Saturday, 5 November 2016

Battalion

Over the past few years a growing number of war films originating in Eastern Europe (mainly Poland and Russia) have been released on DVD in the UK, and this is the latest one that I have bought.


BATTALION tells the story of the 1st Russian Women's Battalion of Death, a female-only Russian infantry unit that was raised in Petrograd in May 1917 and fought during the First World War. The driving force behind the creation of the unit was its first commander – Maria Bochkareva – and it was authorised by the then Minister of War of the Russian Provisional Government, Alexander Kerensky.

Maria Aronova as Maria Bochkareva.
The film's main character is Maria Bochkareva (played by Maria Aronova), a peasant women who had managed to join the Russian Army in 1914 and risen to the rank of a junior NCO by 1917, and who became the unit's commanding officer. After training ...

The battalion on parade outside the Winter Palace in Petrograd (St Petersburg)..
The battalion on a training run past the Church of the Savior on Spilled Blood, Petrograd (St Peterburg). (This Church was built between 1883 and 1907 on the site where Emperor Alexander II was fatally wounded in March 1881 by an anarchist's bomb.)
... the unit was attached to the 525th Kiuruk-Darinski Regiment, which was located near Smorgon.

The battalion's trenches.
It took an active part in the Kerensky Offensive, and managed to break through the German trenches ... unlike its male counterparts.

The battalion reached the German front line trenches, but were then unable to hold them in the face of a counter-attack. The angled pipes in the background are gas shell projectors or mortars that were known as Gaswurfminen.
The unit became isolated, and were eventually forced to retreat back to their starting point. The 1st Russian Women's Battalion of Death was still in the front line when the October Revolution took place, but not long afterwards it was disbanded.

The story told by the film remains fairly true to actual events, although – as one would expect – it does change certain things for dramatic effect. The battle scenes are quite brutal and graphic, and are not for the squeamish. It also shows the effect 'Soldier's Committees' had on the discipline of the Russian Army (basically there was none!) and the inability of Officers to induce the rank-and-file of their units to do anything they did not want to do.

This film has been described as being a piece of modern propaganda – and it probably is – but the acting is good (if a little stylised in places), and the attention to detail is excellent. At one point during a trench raid one of the women picks up and fires a German light machine gun ... and it is a Madsen of the sort used by the Germans during the First World War!

14 comments:

  1. The Russians used Madsens, especially with their cavalry, but the Germans captured enough to equip MG battalions that fought on the Somme in 1916.

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    Replies
    1. Ian Drury,

      I knew that the Germans had Madsen LMGs ... but not that they had captured them from the Russians!

      Thanks for the information.

      All the best,

      Bob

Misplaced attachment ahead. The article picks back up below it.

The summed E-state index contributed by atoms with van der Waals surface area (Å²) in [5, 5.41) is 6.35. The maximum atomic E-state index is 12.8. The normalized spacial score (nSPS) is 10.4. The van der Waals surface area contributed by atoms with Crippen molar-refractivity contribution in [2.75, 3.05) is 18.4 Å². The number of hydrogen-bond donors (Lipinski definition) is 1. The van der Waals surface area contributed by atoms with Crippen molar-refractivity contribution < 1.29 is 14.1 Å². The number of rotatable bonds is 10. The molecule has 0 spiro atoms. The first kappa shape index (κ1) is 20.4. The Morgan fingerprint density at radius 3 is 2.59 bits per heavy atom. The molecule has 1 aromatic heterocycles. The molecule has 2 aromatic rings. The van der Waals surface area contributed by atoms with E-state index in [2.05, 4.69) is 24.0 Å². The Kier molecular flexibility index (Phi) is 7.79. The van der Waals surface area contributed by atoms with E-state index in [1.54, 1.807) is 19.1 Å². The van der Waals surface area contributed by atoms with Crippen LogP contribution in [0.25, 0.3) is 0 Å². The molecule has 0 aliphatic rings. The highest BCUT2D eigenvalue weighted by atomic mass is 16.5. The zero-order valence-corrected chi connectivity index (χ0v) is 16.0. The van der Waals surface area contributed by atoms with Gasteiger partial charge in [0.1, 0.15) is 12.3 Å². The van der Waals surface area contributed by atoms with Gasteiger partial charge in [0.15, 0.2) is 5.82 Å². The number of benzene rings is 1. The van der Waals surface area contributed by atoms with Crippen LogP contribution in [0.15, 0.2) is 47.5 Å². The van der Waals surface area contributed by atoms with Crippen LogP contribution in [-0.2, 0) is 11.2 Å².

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  2. Meant to add - thanks for the review. One to add to the watch list. I blame the jet lag!

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    Replies
    1. Ian Drury,

      I'm sure that both of you will enjoy watching this film.

      All the best,

      Bob

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  3. Replies
    1. Mark Nichipor,

      How long do you think it will be before wargame figures of the Women's Battalion appear on sale?

      All the best,

      Bob

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    2. Bob, I bought some about twelve years ago from Peter Pig, in 15mm. At first glance they look like victims of scale creep. They are very nice models.

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    3. Steven Page,

      I never knew that! Trust Peter Pig to include them in his range of World War I 15mm figures.

      All the best,

      Bob

      Delete
  4. Thanks for the review - have to look out for this. Interesting that since the demise of the USSR more attention is being paid in Russia to their WW I Army, which before 1991 would have been ideologically impossible.

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    Replies
    1. David Bradley,

      I agree; It is interesting to see the apparent change in official Russian attitudes to the country's more recent history. It seems to have come at a time when Putin's government wants to project a positive image of the country abroad and to reinforce a belief in a powerful centralised government at home.

      All the best,

      Bob

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  5. Good review Bob. Another to add to my list to look out for in the post xmas sales.

    Cheers,

    Pete.

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    Replies
    1. Pete.,

      I think that I paid £5.00 for this DVD ... but it may have been £3.00.

      I found my copy in an ASDA outlet store in Dartford.

      All the best,

      Bob

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  6. Thanks Bob, I hadn't heard of this before. Sounds like an interesting movie covering rarely known history.

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    Replies
    1. Paul O'G,

      I hope that you manage to find a copy and are able to watch it.

      All the best,

      Bob

      Delete